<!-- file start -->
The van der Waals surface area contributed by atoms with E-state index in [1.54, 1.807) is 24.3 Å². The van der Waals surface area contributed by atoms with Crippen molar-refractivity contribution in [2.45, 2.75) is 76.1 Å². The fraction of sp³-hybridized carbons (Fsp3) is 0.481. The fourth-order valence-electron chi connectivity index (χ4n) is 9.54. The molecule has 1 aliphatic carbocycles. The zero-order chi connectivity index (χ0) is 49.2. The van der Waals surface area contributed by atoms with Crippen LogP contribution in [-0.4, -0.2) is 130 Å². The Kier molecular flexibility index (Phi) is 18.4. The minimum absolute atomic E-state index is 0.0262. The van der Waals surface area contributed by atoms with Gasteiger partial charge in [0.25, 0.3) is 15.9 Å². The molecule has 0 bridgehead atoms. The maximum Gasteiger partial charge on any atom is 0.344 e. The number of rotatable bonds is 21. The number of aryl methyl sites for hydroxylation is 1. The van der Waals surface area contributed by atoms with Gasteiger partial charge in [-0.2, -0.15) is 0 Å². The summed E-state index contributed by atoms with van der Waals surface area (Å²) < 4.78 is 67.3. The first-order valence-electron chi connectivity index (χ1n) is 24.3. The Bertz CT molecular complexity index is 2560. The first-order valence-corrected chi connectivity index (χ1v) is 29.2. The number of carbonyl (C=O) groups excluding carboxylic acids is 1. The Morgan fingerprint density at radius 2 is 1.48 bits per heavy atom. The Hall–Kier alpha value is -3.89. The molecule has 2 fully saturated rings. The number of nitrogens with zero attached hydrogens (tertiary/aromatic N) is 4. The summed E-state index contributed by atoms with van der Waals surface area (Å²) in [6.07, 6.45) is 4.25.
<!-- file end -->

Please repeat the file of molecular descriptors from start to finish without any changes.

The van der Waals surface area contributed by atoms with E-state index in [1.54, 1.807) is 24.3 Å². The van der Waals surface area contributed by atoms with Crippen molar-refractivity contribution in [2.45, 2.75) is 76.1 Å². The fraction of sp³-hybridized carbons (Fsp3) is 0.481. The fourth-order valence-electron chi connectivity index (χ4n) is 9.54. The molecule has 1 aliphatic carbocycles. The zero-order chi connectivity index (χ0) is 49.2. The van der Waals surface area contributed by atoms with Crippen LogP contribution in [-0.4, -0.2) is 130 Å². The Kier molecular flexibility index (Phi) is 18.4. The minimum absolute atomic E-state index is 0.0262. The van der Waals surface area contributed by atoms with Gasteiger partial charge in [0.25, 0.3) is 15.9 Å². The molecule has 0 bridgehead atoms. The maximum Gasteiger partial charge on any atom is 0.344 e. The number of rotatable bonds is 21. The number of aryl methyl sites for hydroxylation is 1. The van der Waals surface area contributed by atoms with Gasteiger partial charge in [-0.2, -0.15) is 0 Å². The summed E-state index contributed by atoms with van der Waals surface area (Å²) < 4.78 is 67.3. The first-order valence-electron chi connectivity index (χ1n) is 24.3. The Bertz CT molecular complexity index is 2560. The first-order valence-corrected chi connectivity index (χ1v) is 29.2. The number of carbonyl (C=O) groups excluding carboxylic acids is 1. The Morgan fingerprint density at radius 2 is 1.48 bits per heavy atom. The Hall–Kier alpha value is -3.89. The molecule has 2 fully saturated rings. The number of nitrogens with zero attached hydrogens (tertiary/aromatic N) is 4. The summed E-state index contributed by atoms with van der Waals surface area (Å²) in [6.07, 6.45) is 4.25.